Managing Challenging Patients

I’m sure we’ve all experienced such scenarios in our private practices: the patient who challenges us on almost everything in our patient policies, from paying co-pays on time to compliance with professional advice.

Well of course they get better, which is why they come back.

However, they can be a challenging patient to contend with, and your staff will begin to anticipate that issues will arise with every visit.

Oftentimes in my experience, their initial exam goes well, but then the challenges began to fly. “I can’t possibly be here next week. Co-pays are how much? You’re not here Fridays?…”

After the exam, I walk them to the front desk, and ask my receptionist to schedule a second visit appointment. Then, within earshot of the entire waiting room, the complaints begin: “You expect me to pay how much today? What do you mean my insurance doesn’t cover XYZ?…”  

Of course we all have our bad moments. But here we’re talking about the chronic complainers who don’t follow advice and push back on you and your staff on almost every detail. I approach such patients and explain, “You just will not get better if you can’t follow advice. I am sorry, I can’t help you. I’ll tell my staff I’ll see you on an as needed basis-just call or walk-in. I wish you all the best”.

Fast forward a bit and I’m down back with patients. Then I walk back to my office for the next patient, and guess who is scheduling a treatment plan with the front desk?

Doctor, I can’t tell you how many times this low stress. Low-key approach to patient care planning has worked for me, and still does, even as I train new doctors.

There are of course some caveats.

The challenging patient must know that non-compliance usually means you’ll be forced to refer them on. I tell every patient that non-compliance means a higher liability risk for me and a likely discharge from my care, right up front.

You and your staff must document exactly what’s going on. If it’s poor insurance, finances, time, or willful non-compliance.

Whatever it is, you can’t write it often enough. Have your staff do an entry too if the patient becomes belligerent or disrespectful.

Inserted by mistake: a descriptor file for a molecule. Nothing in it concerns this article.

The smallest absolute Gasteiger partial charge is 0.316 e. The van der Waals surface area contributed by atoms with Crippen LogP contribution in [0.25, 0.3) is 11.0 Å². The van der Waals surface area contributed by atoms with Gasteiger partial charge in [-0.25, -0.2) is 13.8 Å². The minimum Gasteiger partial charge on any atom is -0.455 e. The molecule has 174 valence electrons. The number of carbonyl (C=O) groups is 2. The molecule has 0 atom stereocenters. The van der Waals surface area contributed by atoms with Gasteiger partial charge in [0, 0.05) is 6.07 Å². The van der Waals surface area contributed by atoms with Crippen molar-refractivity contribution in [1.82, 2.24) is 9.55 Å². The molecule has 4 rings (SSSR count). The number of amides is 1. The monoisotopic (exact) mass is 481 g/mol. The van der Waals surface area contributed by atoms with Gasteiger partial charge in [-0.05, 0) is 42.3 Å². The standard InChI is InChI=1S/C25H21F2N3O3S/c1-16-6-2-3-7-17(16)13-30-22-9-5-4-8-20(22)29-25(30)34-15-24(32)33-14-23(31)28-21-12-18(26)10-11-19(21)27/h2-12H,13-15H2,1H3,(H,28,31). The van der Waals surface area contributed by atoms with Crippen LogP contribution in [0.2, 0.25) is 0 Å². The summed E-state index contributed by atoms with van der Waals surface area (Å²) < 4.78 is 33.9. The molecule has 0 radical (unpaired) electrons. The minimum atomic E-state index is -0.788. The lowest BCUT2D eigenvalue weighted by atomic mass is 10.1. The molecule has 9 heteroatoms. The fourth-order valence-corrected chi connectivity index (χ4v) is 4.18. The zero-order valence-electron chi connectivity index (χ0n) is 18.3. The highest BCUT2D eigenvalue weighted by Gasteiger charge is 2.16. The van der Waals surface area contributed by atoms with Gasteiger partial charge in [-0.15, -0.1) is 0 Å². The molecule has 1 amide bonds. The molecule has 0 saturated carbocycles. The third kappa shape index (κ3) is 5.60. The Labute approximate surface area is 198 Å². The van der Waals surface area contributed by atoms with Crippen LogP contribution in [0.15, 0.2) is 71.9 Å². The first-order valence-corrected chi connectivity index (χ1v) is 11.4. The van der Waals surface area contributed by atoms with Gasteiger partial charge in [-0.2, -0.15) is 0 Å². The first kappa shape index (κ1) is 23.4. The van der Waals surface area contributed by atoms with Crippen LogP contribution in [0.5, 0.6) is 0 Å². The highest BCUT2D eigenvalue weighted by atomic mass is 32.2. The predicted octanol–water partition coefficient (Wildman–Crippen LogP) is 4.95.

But, strive to train your staff to screen prospective patients better.

Lets face it, people are stressed and confused enough about their healthcare benefits as is.

I have really seen the value in this while treating many elderly patients. Most are sweet, and grateful. But more than one in ten in this age group has been tough on my team. Some can be downright nasty when they find out about any non-covered services they must pay for.

So, I have the business office call all new patients before the first visit to review the ABN.

Then at the front desk, before any other paperwork on their first day, the receptionist reviews the ABN and non-covered services. And you know what? Two or three every month still walk out.

Then, rather than making my receptionist feel bad because of a walkout, I compliment her on eliminating a trouble case up front, and keeping the office peace.

Tough approach? You bet!

But, you see, the doctor must set the ground rules. It’s the doctor’s license, liability, and reputation.

Some patients will just never get better, no fault of ours. Seems some even find pride in trying to make you wrong, or as miserable as they are.

Most however are sweet, kind and very appreciative. They’re supportive, and continuously refer their friends and family. In fact, in my waning days of practice I appreciate them more and more.

Some of my sickest patients have overcome extreme adversity, yet still smile and pay their bills at every visit. The sheer human impact of this inspires me to do all I can for them.

And I know it’s the same for you too. But only if you lovingly but firmly run the office.

Remember, the real power is in the continued improvement of your systems.

Make sure you take the time to meet with your team, and really go through these encounters step by step.

You’ll be happier, busier, and more prosperous too.

I wish you the best along your journeys!

Want to learn more about how to build your private practice?

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Have a great day!


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